joinButton: document.querySelector('.join'),
    inputAvatar: document.querySelector('.messaging-form .avatar'),
    welcomeMessage: document.querySelector('h1'),
    feed: document.querySelector('.feed'),
    feedback: document.querySelector('.feedback')
};

const user = {
    name: null,
    avatar: null
};
app.js
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This way, we will have everything in one place and we can easily configure them later if needed.


Joining the Conversation

The next step is to actually join the conversation. We can do it by adding an event listener for the joinButton:

dom.joinButton.onclick = e => {
    e.preventDefault();

    if (!dom.nameInput.value) {
        dom.nameInput.parentElement.classList.add('error');
    } else {
        enterChannel();
    }
}
app.js
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Don’t forget to call e.preventDefault(), otherwise, it will try to submit the form. I’ve also put some simple validation in place. If the user doesn’t provide a name, let them know it is required.

Image for post

Otherwise, we call the enterChannel function, to make the user join. Let’s see what is inside of it.

const enterChannel = () => {
    const avatar = getAvatar();
    const name = dom.nameInput.value;

    dom.joinButton.remove();
    dom.welcomeMessage.remove();

    dom.nameInput.value = '';
    dom.nameInput.placeholder = 'Send a message for the channel...';

    dom.inputAvatar.innerText = '';
    dom.inputAvatar.style.backgroundImage = avatar;
    dom.inputAvatar.style.backgroundSize = 'contain';

    user.name = name;
    user.avatar = avatar;

    addWelcomeMessage({ avatar }, true);
};
app.js
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We have a couple of things going on. First, we get the avatar for the user, using a getAvatar function. We also retrieve the name from the input.

Then we need to update the DOM. First, we want to get rid of the join button and the welcome message. We clear the input and change the placeholder to a more appropriate text. Lastly, we set the avatar to the one we’ve retrieved. To later re-use these values, you also want to store them in your user object. We then call another method for adding a welcomeMessage. If you refresh your browser and try to enter the channel, you’ll get an error, however.

Getting a console error for undefined functions

We haven’t defined our functions yet, so let’s do that now.

Getting the user’s avatar

In a real-life scenario, you would fetch the data from your API, but for the purpose of this tutorial, we are using placecage.com. To also make it a little bit more random — so different users get different avatars — we can use Math.random. This leaves us with the following function:

const getAvatar = () => {
    const size = Math.floor(Math.random() * 100) + 25;

    return `url(https://www.placecage.com/${size}/${size})`;
};
app.jsGet a random number between 25 and 100 and return the URL that will be added as a background image.
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We also have another function called addWelcomeMessage, that we need to take care of. This will handle writing out a message on who has joined the conversation.

Adding welcome messages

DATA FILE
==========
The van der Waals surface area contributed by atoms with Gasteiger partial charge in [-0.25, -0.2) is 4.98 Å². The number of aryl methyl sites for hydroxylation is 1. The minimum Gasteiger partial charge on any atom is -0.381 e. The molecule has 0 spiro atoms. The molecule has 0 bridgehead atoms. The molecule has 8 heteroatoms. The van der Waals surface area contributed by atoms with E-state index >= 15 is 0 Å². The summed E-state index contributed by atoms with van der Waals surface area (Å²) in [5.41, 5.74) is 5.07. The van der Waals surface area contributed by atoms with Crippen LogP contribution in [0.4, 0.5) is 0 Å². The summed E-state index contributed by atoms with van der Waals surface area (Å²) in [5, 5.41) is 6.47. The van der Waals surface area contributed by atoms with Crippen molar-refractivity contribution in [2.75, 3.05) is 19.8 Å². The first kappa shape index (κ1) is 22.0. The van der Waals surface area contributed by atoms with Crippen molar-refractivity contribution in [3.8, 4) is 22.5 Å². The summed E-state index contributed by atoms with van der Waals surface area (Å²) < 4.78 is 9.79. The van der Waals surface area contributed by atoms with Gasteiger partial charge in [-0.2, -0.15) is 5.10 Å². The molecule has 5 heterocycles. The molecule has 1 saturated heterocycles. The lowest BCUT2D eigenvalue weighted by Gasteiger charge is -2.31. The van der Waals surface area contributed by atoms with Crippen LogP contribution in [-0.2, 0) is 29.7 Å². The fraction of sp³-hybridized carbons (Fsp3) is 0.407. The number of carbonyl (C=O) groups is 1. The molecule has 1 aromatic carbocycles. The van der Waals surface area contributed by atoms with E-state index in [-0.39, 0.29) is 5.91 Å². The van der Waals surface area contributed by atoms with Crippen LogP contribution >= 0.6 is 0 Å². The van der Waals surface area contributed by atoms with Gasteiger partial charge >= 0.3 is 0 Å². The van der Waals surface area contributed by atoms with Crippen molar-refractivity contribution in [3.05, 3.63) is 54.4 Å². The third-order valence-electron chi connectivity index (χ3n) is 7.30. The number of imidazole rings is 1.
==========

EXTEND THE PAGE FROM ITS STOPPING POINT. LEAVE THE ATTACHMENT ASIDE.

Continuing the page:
This function will take a user object — consisting of a name and an avatar — and an optional flag, that decides if the one who joined the channel is you.

const addWelcomeMessage = (user, you) => {
    const welcomeMessage = document.createElement('li');
    const message = you ?
        'You have joined the conversation' :
        `<span class="user-name">${user.name}</span> has joined the conversation`;
    
    const avatar = you ? '' : `<span class="avatar" style="background: ${user.avatar}; background-size: contain;"></span>`;

    welcomeMessage.classList = 'welcome-message';
    welcomeMessage.innerHTML = `
        <hr />
        <div class="welcome-message-text">
            ${avatar}
            ${message}
        </div>
    `;

    dom.feed.appendChild(welcomeMessage);
};
app.js
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This way, we can display different messages based on who is joined. We want to go with two copies based on the client:

All this function does is appending an li to the feed. If you try to join the conversation now, you should see the following:

joining to the conversation

Emitting the First Event in Socket

Everything is working as expected, except — if you open another tab, nothing happens there. Even though it should say “Nick has joined the conversation”.

No changes are reflected on the other tab
Changes are not reflected on the other tab.

This is because we haven’t sent any events to the server yet. To emit an event, add the following lines to the end of your enterChannel function:

socket.emit('user connected', {
    name,
    avatar
});
app.js
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This will let socket.io know that a user has connected. Emitting an event takes two parameters:

To handle this event on the server, go to your server/index.js file and inside io.on, add a socket.on call with the same event name.

const users = {};

io.on('connection', socket => {
    console.log('connected...');

    socket.on('user connected', payload => {
        users[socket.id] = {
            id: socket.id,
            name: payload.name,
            avatar: payload.avatar
        };

        socket.broadcast.emit('user connected', users[socket.id]);
    });
});
index.js
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I have also created a users object which holds information about all connected users. Here we can reference the payload that we’ve sent from the client. This event will create a new user object on the server using the socket’s id. The socket id is unique, so we don’t have to worry about generating unique ids for each user. Lastly, we want to broadcast this event back to the client, so we can update the chat.

Just as socket.emit on the client, socket.broadcast.emit on the server takes in an event name and an optional payload. We send back an event with the same name we have received from the client, and we also want to send back the user’s information, so we’ll know who is connected.

You can name the event you send back as anything else, it doesn’t have to have the same name it receives from the client.
how broadcasting works

Note that socket.broadcast.emit will only send back the event to all connected clients, except yours. This is perfect as we don’t want to show a “<username> has joined the conversation” message on our side. Rather we want to show “You have joined the conversation”. If you also want to broadcast to the client where the event is originating from, you can use socket.emit, just like we did on the client-side.